Aldershot Town Programme Editor, Victoria Rogers, admitted her surprise at receiving the Football Conference Programme of the Year Award for the second time on Saturday.
The Award, also won in 2014, was announced at the Football Conference Annual General Meeting at the Celtic Manor Resort in South Wales, and Rogers said: “It was a really unexpected but fantastic surprise”.
The Shots – a full-colour, 64-page matchday magazine – is produced by a team of eight, led by Victoria, and also features contributions from the Club’s Academy and Youth Department, Supporters Trust and Community Foundation. The final product is the result of many hours of planning and copywriting.
“I would say somewhere in the region of at least 20 hours, although it varies slightly,” she surmises on the time spent on each edition. “It would be safe to say that page layouts, copy commissioning and gathering, and deadlines are always in the back of my mind on a daily basis, and it is a rare day that goes by during the season when I don’t actually do anything towards a programme.
“Emailing people, writing copy, contacting opposition clubs, phoning players to arrange interviews, liaising with the Club’s Commercial Department and advertisers, there’s always something to do!”
Modestly, Victoria is quick to thank the team who work on each edition. “They all provide their services freely and generously,” she stresses. “It would be wrong not to name each person so here goes: Tommy Anderson, Dan Blake, Craig Matthews, Jack Rollin, Pete Stanford, the Supporters Trust, Graham Brookland, Janet Guess, Rob Worrall and, of course, Ian Morsman, whose photos enhance so many pages.
“Thanks also go to the Club Directors, manager Gary Waddock and captain Callum Reynolds. Finally, Daniel Parker, the designer at Duplexity Artwork and a man who, whatever I throw at him and however tight the deadline, is always calm and unflappable.”
The rigours of a 51-game season are felt not just in the players but also by an Editor who has to react to postponements, re-arrangements and, at just three days’ notice, Play-Off semi-finals.
“I used to think that home football matches came once every other week,” admits Victoria, ruefully, “but this job has certainly put paid to that idea. In October there were no less than four programmes which needed to be produced, including three in a period of 11 days. It is a huge challenge when you are working on two or more programmes simultaneously, to make sure that the right copy appears in the right programme.”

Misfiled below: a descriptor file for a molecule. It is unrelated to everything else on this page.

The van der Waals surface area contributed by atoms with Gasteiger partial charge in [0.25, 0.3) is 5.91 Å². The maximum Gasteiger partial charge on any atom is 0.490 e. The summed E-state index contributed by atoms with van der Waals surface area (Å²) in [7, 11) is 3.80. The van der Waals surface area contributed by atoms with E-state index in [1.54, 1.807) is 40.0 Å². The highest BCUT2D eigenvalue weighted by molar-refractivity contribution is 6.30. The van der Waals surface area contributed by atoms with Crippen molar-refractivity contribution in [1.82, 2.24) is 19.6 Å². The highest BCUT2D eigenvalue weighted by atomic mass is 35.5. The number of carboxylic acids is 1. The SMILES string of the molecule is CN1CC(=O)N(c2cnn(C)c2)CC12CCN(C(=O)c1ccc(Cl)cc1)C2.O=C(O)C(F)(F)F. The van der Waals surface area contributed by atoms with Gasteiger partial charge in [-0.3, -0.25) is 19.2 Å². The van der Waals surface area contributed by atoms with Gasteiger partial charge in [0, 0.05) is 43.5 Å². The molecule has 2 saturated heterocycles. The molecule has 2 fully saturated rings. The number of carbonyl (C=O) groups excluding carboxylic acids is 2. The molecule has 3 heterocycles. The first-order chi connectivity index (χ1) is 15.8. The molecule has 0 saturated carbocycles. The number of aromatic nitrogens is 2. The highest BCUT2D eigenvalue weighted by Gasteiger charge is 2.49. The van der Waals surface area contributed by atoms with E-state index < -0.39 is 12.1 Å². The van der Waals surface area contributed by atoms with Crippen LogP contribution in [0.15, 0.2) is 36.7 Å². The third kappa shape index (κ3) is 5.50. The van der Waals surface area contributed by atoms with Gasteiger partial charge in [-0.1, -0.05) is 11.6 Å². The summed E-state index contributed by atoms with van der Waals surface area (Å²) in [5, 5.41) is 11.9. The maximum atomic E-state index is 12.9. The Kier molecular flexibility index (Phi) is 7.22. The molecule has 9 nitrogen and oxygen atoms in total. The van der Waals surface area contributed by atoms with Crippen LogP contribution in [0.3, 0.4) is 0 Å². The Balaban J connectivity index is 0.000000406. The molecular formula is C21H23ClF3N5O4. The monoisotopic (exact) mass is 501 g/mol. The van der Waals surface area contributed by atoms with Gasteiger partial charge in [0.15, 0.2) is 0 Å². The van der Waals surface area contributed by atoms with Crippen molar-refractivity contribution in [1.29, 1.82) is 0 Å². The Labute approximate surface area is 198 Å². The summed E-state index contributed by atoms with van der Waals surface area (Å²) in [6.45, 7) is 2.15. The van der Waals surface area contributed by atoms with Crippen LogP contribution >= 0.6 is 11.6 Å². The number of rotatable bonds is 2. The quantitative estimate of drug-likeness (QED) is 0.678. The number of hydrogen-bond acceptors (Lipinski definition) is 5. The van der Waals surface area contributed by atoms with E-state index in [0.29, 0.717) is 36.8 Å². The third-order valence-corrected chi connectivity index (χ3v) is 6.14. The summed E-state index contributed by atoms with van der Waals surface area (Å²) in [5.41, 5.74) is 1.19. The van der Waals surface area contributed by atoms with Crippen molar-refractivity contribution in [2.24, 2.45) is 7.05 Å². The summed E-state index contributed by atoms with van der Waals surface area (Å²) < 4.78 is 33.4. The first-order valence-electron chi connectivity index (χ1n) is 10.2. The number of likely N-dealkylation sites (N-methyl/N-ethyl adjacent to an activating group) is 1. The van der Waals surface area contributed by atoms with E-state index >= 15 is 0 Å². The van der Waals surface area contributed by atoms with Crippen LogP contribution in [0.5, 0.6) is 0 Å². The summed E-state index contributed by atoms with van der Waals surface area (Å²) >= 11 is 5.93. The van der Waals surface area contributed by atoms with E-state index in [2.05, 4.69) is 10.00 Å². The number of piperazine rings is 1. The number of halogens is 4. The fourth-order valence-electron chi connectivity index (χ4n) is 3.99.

Such awards, whilst deserved recognition for a job well done, also create pressure to maintain standards – a challenge that Rogers is happy to meet.
“There is always room for improvement, no matter how well you think you may have done, in any line of work. For this coming season we need to aim even higher, with new features, new layouts and design, and even closer attention to detail – all the kind of things that hopefully will encourage supporters to keep buying the programme and, hopefully, catch the judges’ eye again this time next year!”
Dare we ask, even at the height of summer, with the new season still two months away, about her plans for next season?
“We will be getting together soon to discuss the 2017-18 programme. I’ve got some ideas going around in my head, although I have to admit to enjoying a bit of a break from deadlines over the last few weeks! My aim is to retain some of the articles that I think people enjoy, freshen up some others, and start to work out who might supply what articles, both old and new, in the coming season.
“Whatever we decide, I know we will all be working to ensure that the 2017-18 programme is one that everyone will want to read – and hopefully we’ll see a few more Sold Out signs by the programme sellers too.”